“In higher education as with energy and water, we will not tackle the Tories’ failed economy by tweaking around the edges… what is needed is wholesale replacement of the failed market model in higher education.”
In an announcement in The Times this morning, explained in more detail (though not much!) by Shadow Education Secretary Bridget Phillipson, the Labour Leadership confirmed its ditching of tuition fees and offered its first suggestion for an alternative system – cutting monthly graduate repayments.
Labour Students Vice-Chair Fabiha Askari reiterated the group’s demand for Labour to instead commit to tuition fee abolition; the National Labour Students Committee overwhelmingly passed a motion for free education.
Momentum is campaigning for free education, from the National Policy Forum to Conference.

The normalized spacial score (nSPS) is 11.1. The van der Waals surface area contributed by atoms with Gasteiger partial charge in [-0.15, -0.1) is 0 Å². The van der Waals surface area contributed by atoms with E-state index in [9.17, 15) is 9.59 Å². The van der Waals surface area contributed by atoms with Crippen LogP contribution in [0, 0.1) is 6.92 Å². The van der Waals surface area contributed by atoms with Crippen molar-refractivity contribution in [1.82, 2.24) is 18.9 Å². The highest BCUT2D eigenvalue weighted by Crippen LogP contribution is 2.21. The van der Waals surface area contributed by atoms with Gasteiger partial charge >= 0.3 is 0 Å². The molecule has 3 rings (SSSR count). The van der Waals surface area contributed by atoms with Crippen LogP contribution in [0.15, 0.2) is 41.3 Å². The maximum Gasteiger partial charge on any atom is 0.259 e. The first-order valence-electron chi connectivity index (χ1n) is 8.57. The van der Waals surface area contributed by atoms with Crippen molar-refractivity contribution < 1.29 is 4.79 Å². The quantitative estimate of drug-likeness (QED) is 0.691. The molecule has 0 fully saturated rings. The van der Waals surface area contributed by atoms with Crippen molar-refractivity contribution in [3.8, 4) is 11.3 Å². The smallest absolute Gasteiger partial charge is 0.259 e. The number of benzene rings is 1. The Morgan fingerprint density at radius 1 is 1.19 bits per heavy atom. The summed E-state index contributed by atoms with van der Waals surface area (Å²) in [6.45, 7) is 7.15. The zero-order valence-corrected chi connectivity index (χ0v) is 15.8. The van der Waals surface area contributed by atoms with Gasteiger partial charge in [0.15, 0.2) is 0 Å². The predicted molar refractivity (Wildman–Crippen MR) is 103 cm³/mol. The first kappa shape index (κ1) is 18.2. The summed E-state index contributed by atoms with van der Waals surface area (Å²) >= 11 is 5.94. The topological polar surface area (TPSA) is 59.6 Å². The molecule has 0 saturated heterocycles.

The UCU also criticised Starmer for backtracking on his 2020 pledge to abolish tuition fees
Earlier this week Vice Chancellors called the UK universities funding system ‘broken’ – Labour has offered nothing about replacing it
Fabiha Askari, Vice-Chair of the National Labour Students Committee: “Tuition fees were introduced to ‘level the playing field,’ but as the last two manifestos acknowledged, the experiment has failed. When Labour committed itself to abolishing tuition fees in 2017, hundreds of thousands of students flocked to the Labour Party. As more young people find themselves disillusioned with Westminster politics, Labour should make commitments that seek to build a broad coalition of voters to kick out the Tories and their failed policies.”
A Momentum spokesperson said: “Once again we are seeing a worrying poverty of ambition from the Labour Leadership. The proposed cuts to repayments will still leave young people facing mountains of debts, even as they already struggle with sky-high rents. In higher education as with energy and water, we will not tackle the Tories’ failed economy by tweaking around the edges. Instead, as recognised by the UCU and Labour’s own student wing, what is needed is wholesale replacement of the failed market model in higher education, the abolition of tuition fees and the restoration of maintenance grants.”